“Many girls are traumatized. Some of them have been raped several times and when they get pregnant, some of them pass on this hatred for the rebels to their babies, we have to teach them that the children are innocent,” Arach says.

Joseph Okot, 17 is on the road to recovery, he is so anxious to return home to his community. He has been here for nine months but finally he can walk on his feet after his fracture has healed.

“When I was captured, we walked all the way to Sudan lifting several foodstuffs that the rebels had looted,” he said.

Soon he was to become familiar with trekking from Uganda to Sudan after the rebels had carried out ambushes.

Though he was in Sudan, Okot has never set eyes on rebel leader Joseph Kony.

“He used to meet only with top commanders,” he speaks of Kony. They were not given food while in Kony’s camps and they had to fend for themselves.

Now he is waiting for the opportunity to be allowed back into the community so that he can go back to school.

He wants to be a teacher.

“Teachers are respectable and they know what is right. Besides all the people need education, that is why I want to become a teacher,” Okot sums it up.

Arach says that each child spends different period of time in GUSCO and they do not have a particular time frame when someone should leave.

“Some of them are fit to go back to the community after two months and others could take even nine months,” she says.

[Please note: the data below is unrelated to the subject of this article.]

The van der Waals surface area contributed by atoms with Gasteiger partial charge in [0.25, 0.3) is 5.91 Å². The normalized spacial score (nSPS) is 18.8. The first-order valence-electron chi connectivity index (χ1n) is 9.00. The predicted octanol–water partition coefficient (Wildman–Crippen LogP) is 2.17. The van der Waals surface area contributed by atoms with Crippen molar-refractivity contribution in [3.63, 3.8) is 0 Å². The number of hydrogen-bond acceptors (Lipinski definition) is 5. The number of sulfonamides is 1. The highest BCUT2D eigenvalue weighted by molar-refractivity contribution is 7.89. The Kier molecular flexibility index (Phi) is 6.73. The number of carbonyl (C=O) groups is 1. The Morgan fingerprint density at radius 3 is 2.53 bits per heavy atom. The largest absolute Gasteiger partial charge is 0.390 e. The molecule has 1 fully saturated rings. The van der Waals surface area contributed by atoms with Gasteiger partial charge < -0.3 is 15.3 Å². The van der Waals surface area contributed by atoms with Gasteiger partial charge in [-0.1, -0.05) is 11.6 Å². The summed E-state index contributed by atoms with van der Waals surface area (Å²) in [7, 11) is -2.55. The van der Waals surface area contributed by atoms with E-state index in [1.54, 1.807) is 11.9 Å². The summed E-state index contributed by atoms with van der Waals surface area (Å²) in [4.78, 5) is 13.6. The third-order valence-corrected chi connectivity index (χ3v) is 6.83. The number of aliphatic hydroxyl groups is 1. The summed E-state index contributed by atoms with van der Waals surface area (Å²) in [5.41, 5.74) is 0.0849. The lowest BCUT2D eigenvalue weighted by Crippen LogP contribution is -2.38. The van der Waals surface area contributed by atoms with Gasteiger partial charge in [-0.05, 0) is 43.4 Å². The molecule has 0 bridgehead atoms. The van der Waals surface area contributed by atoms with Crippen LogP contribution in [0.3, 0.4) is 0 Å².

Arach also observes that some people are not willing to accept the ex rebels back into the community.

“In some cases family members don’t want them back, but that is rare. Usually their families readily accept them back but it’s the community which alienates them, so we have a lot of sensitisation to do even in the communities,” she says.

Parents and relatives usually visit them to check on their progress as they await their return home.

An elderly woman in her early 70s is cuddling a baby of about six months.

“I like him very much, I have named him Moses Oloya,” the elderly Emma Lapora speaks of her grandson. She comes regularly to see her grandson and cannot wait for the day they will go home.

“I am so excited to see that my daughter has returned. We didn’t think that we could ever see her again,” Lapora adds.

15-year-old Ochan Ronald was captured in 1999 when he was only nine years. From the day he was captured, he always wanted to escape but he gave up when he was taken all the way to Sudan. During the battles, he fractured his leg twice and this has inspired him into wanting to become a doctor.

Currently Ms Oroma Joyce one of the two nurses a GUSCO treats his wounds.

“Many of them come here with respiratory problems, fractures, malaria and diarrhea,” Oroma says.

“Sometimes the cases are severe and they need plastic surgery we have to refer them to Lacor Hospital,” she says.

When the time comes for them to return to the community, they always take with them items they have been using like the mattresses and mosquito nets.